SYDNEY, AUSTRALIA - SEPTEMBER 11: Lisa Wilkinson attends the Women of The Future Awards on September 11, 2019 in Sydney, Australia. (Photo by Lisa Maree Williams/Getty Images)

“A lot has happened since then,” Lisa Wilkinson says with a laugh when she references the last time Audi Magazine caught up with her at her home on Sydney’s north shore in 2016.

‘A lot’ is an assessment bordering on the conservative side when you look back at the last three years of Wilkinson’s career in the ever-evolving Australian television landscape.

While she may have jumped networks from Nine to Ten in October 2017 – generating a nationwide discussion on the gender pay gap on her swift and unexpected departure – and given up the daily 3am Today alarm clock for a prime-time nightly role on The Project, she has remained a permanent fixture on our screens and maintained her influential position as one of Australia’s most respected and popular journalists.

With a new home at Ten helming the Melbourne-based news and entertainment program three nights a week (as well as travelling the world on special assignments and her role as Editor-At-Large of the network’s news website, 10 Daily), some may think after 10 years of rising in the wee small hours of the morning, it might have taken her some time to re-adjust to a normal waking schedule.

“It was literally instantaneous. 24 hours and I’m not even kidding”, the Audi ambassador responds, without a moment’s hesitation.

“I must say after more than a decade of getting up at 3am, it was a very welcome relief the very first morning and every morning since when I could blissfully be unaware that it was 3am because I was busy staring at the back of my eyelids.”

Despite the ‘permanent jet lag’ she endured during her 11 years on the breakfast show, at the time, Wilkinson was adamant that waking up with Today was the “best job in the world”.

“I have to say right up until that very last day, Karl and I could still do that, still make each other laugh and still challenge each other, still argue a point and be friends at the end of it, we still respected the work that the other one did, and it was a great on-air marriage where we were still peeling back the layers of the onion. We could still frustrate the hell out of each other as well, like any great marriage.

“But I do feel that when you’ve invested that much time and that much energy and that much commitment – and I really did commit to that job – I don’t feel like I left anything undone, or unsaid or unchallenged so I feel like I walked away from that job having owned it and I’m proud that I can say that because that was as high profile and as pressured a role as I have ever had.”

It might seem hard to top one of the most coveted positions in Australian television, but Wilkinson seems to have found a way to do it.

While her job involves helming The Project Thursday, Friday and Sunday nights, she spends a considerable amount of the remainder of the week flexing her journalistic muscles in other ways.

“I’ve got a fairly well-travelled passport between Sydney, LA, New York and London,” she says of her new posting.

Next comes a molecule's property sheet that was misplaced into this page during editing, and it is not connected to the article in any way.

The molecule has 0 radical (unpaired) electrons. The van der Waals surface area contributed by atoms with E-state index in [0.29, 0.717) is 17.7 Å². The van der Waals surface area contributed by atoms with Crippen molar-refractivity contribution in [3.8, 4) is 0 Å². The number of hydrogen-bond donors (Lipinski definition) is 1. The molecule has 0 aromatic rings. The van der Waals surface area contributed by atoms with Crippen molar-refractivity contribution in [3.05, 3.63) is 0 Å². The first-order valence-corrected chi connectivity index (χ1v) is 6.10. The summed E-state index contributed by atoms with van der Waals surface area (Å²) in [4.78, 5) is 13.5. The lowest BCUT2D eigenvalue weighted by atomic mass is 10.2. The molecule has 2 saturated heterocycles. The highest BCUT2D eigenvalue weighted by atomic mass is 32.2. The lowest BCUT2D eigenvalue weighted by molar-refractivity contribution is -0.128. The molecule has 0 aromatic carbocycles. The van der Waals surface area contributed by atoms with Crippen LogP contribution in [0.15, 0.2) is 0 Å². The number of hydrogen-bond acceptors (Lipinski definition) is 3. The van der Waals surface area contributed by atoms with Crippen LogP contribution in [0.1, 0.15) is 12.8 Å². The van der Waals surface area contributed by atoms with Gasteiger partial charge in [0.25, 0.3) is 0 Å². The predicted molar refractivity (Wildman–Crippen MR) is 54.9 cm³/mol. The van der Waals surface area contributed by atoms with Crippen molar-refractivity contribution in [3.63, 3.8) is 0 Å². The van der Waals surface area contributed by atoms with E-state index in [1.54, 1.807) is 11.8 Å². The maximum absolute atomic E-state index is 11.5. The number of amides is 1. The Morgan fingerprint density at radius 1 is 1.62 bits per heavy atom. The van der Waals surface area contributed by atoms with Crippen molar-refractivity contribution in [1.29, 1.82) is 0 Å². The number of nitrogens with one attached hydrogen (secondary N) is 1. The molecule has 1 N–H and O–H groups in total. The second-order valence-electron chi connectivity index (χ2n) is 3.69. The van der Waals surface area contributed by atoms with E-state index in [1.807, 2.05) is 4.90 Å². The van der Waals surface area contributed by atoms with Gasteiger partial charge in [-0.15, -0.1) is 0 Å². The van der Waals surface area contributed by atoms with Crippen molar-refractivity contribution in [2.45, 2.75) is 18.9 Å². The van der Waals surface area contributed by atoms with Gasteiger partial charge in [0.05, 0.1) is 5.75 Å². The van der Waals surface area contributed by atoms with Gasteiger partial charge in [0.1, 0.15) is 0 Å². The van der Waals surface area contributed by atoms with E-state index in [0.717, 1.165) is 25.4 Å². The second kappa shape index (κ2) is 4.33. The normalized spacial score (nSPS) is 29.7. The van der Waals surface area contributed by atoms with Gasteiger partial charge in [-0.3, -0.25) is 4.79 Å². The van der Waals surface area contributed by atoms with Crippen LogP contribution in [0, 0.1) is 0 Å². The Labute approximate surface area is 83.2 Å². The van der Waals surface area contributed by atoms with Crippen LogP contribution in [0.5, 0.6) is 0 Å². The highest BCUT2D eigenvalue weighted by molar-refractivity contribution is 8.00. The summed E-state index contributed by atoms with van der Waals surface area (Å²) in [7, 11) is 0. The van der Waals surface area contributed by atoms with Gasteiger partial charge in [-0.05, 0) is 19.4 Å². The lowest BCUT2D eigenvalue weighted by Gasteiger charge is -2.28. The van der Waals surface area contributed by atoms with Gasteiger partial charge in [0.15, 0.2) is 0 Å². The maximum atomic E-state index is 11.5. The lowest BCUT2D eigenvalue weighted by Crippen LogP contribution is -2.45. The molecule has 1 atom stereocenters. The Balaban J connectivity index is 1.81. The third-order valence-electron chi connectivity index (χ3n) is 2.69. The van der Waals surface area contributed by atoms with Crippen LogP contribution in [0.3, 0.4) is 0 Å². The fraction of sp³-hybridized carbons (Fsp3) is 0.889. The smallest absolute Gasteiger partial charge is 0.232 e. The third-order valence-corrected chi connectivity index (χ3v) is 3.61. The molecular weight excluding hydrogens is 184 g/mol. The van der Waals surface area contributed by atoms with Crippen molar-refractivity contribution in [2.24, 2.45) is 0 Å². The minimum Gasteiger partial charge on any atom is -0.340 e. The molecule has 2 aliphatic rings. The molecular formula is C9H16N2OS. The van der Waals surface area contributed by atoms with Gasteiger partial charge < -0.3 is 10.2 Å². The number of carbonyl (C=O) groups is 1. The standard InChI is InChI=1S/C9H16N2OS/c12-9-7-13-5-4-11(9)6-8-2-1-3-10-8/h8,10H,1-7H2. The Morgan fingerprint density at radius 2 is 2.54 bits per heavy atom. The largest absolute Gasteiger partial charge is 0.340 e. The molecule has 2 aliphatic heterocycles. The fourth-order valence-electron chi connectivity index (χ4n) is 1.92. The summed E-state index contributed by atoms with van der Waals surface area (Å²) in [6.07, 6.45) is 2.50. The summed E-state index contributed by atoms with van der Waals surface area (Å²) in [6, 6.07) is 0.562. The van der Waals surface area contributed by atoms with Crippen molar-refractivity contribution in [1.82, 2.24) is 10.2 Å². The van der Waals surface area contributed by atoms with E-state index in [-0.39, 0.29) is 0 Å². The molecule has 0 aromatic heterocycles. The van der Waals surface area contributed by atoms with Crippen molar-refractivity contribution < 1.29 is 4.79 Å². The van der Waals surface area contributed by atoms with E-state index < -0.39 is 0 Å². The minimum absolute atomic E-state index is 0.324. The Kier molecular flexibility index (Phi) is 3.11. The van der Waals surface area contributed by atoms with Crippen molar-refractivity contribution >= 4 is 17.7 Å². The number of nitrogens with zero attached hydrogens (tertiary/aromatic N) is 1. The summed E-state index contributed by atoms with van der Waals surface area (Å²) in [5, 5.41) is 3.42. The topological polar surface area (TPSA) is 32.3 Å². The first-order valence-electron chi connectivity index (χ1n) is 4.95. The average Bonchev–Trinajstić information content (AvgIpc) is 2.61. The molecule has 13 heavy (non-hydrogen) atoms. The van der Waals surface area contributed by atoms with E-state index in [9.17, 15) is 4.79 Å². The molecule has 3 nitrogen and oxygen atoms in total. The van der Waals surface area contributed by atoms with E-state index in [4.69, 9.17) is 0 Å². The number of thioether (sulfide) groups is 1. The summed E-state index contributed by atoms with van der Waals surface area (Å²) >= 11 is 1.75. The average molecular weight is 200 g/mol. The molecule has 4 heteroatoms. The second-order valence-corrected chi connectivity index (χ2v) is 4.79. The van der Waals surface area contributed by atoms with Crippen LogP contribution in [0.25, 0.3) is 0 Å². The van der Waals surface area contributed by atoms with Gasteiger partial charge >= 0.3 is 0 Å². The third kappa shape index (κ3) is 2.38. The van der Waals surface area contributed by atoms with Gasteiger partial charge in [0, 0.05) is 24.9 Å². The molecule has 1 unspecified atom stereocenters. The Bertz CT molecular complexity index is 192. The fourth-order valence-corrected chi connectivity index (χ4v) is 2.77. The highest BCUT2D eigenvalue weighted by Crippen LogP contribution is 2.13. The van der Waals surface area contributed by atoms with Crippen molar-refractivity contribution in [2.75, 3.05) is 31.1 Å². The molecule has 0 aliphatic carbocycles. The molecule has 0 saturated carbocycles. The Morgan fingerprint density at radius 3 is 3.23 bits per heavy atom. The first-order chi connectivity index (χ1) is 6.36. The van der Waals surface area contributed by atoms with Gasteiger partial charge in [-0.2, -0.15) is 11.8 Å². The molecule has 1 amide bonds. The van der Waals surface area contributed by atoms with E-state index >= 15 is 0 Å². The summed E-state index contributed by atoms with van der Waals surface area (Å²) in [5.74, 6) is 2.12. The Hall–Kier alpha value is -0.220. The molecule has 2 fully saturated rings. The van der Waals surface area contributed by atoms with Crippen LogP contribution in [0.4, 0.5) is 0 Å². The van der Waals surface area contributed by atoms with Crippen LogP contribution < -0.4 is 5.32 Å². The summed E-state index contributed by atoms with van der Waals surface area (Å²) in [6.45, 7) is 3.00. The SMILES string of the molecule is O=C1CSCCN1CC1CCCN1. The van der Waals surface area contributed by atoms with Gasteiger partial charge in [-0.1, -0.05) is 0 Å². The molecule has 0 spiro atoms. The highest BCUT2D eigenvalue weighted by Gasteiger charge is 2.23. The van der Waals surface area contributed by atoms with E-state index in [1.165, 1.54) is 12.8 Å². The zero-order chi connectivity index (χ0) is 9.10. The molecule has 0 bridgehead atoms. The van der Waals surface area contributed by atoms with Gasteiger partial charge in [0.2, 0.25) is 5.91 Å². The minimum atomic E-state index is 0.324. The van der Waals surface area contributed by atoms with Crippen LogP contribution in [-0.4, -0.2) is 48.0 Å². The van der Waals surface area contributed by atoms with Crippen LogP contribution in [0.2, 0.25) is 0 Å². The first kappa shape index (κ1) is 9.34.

“I’ll never forget the day I got a call from my executive producer saying ‘ok I need you to clear the decks for the next week, we want you to fly to London and interview David Beckham, and then we want you to go to New York to interview Bradley Cooper because he’s got this new movie coming out called A Star Is Born, and then come back via LA and we want you to interview Jon Bon Jovi.’

“And I said to my executive producer ‘ is this a joke? because this is a complete waste on a happily married woman’. And then I said to him ‘actually, no it isn’t, I can still appreciate an intelligent, warm, accomplished, good-looking bloke to have a chat to for half an hour’”.

David Beckham was “just so charming”.

“I was completely blown away by his charm, so I thought ‘ok well, I’ve got my favourite out of three already’.

Bradley Cooper, “is impossibly good looking, but in a way that has a lot to do with this beautiful, gentle intensive creativity that he’s got. It’s not in any way confronting, he’s just completely in the moment and he’s really listening to the questions you are asking, and is giving you answers he’s really thought about. He’s completely engaged, and as a journo, there’s nothing more creatively satisfying than feeling that exchange of energy.”

But Jon Bon Jovi was the real surprise.

“He walked into the room and from the moment he sat down, he was 100 times more interesting than I ever could have expected.

“He had so many more layers than I was expecting and so I walked away impressed with all three of them, but thinking, ‘if you had to pick your favourite out of those three, Jon Bon Jovi is the one that really seriously impressed me with the level of authenticity and depth that went way beyond a guy on a stage with a microphone and tight jeans and hair flying’. It’s nice to be surprised.”

With the newfound mental clarity that comes with normal working hours, Wilkinson says she has been surprised to learn a few things about herself too.

“I think with everything that’s happened over the last three years, I’ve learnt that I have reserves of resilience that I possibly didn’t credit myself with previously, because I didn’t really have to.

“When change came along – and I adjusted amazingly quickly – I realised that I am somebody that likes a challenge, while I can happily float along and commit and be involved, I think I’m never better than when I find myself thrown in the deep end and have to rethink everything and that’s where I think I’ve been thrilled to discover I’ve got reserves of resilience that I was not aware I had.”

By Audi Magazine Australia

Lisa Wilkinson is exclusively managed by The Fordham Company.

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